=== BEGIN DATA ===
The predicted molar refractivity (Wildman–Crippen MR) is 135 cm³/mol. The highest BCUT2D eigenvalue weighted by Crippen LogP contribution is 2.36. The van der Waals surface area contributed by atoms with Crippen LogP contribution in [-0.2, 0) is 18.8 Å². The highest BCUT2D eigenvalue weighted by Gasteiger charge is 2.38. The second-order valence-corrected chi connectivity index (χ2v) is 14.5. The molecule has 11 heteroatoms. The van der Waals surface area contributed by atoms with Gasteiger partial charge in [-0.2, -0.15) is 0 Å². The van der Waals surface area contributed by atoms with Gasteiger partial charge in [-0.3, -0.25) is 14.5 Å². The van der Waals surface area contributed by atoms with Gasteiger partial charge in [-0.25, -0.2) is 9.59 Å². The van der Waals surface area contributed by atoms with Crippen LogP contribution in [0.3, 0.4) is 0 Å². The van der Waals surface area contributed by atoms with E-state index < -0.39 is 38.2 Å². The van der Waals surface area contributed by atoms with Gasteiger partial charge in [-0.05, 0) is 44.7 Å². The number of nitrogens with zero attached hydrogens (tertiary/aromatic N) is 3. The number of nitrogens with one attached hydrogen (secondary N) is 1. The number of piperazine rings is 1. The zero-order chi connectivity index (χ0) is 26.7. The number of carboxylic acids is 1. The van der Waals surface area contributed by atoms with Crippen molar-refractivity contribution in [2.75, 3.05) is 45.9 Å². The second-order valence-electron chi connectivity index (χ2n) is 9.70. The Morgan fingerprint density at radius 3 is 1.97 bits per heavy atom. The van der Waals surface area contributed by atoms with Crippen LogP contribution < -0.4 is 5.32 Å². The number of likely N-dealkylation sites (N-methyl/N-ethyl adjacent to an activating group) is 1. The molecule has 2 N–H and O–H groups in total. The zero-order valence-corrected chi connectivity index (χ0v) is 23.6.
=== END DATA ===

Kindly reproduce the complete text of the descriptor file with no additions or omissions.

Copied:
The predicted molar refractivity (Wildman–Crippen MR) is 135 cm³/mol. The highest BCUT2D eigenvalue weighted by Crippen LogP contribution is 2.36. The van der Waals surface area contributed by atoms with Crippen LogP contribution in [-0.2, 0) is 18.8 Å². The highest BCUT2D eigenvalue weighted by Gasteiger charge is 2.38. The second-order valence-corrected chi connectivity index (χ2v) is 14.5. The molecule has 11 heteroatoms. The van der Waals surface area contributed by atoms with Gasteiger partial charge in [-0.2, -0.15) is 0 Å². The van der Waals surface area contributed by atoms with Gasteiger partial charge in [-0.3, -0.25) is 14.5 Å². The van der Waals surface area contributed by atoms with Gasteiger partial charge in [-0.25, -0.2) is 9.59 Å². The van der Waals surface area contributed by atoms with Crippen LogP contribution in [0.3, 0.4) is 0 Å². The van der Waals surface area contributed by atoms with E-state index < -0.39 is 38.2 Å². The van der Waals surface area contributed by atoms with Gasteiger partial charge in [-0.05, 0) is 44.7 Å². The number of nitrogens with zero attached hydrogens (tertiary/aromatic N) is 3. The number of nitrogens with one attached hydrogen (secondary N) is 1. The number of piperazine rings is 1. The zero-order chi connectivity index (χ0) is 26.7. The number of carboxylic acids is 1. The van der Waals surface area contributed by atoms with Crippen molar-refractivity contribution in [2.75, 3.05) is 45.9 Å². The second-order valence-electron chi connectivity index (χ2n) is 9.70. The Morgan fingerprint density at radius 3 is 1.97 bits per heavy atom. The van der Waals surface area contributed by atoms with Crippen LogP contribution < -0.4 is 5.32 Å². The number of likely N-dealkylation sites (N-methyl/N-ethyl adjacent to an activating group) is 1. The molecule has 2 N–H and O–H groups in total. The zero-order valence-corrected chi connectivity index (χ0v) is 23.6.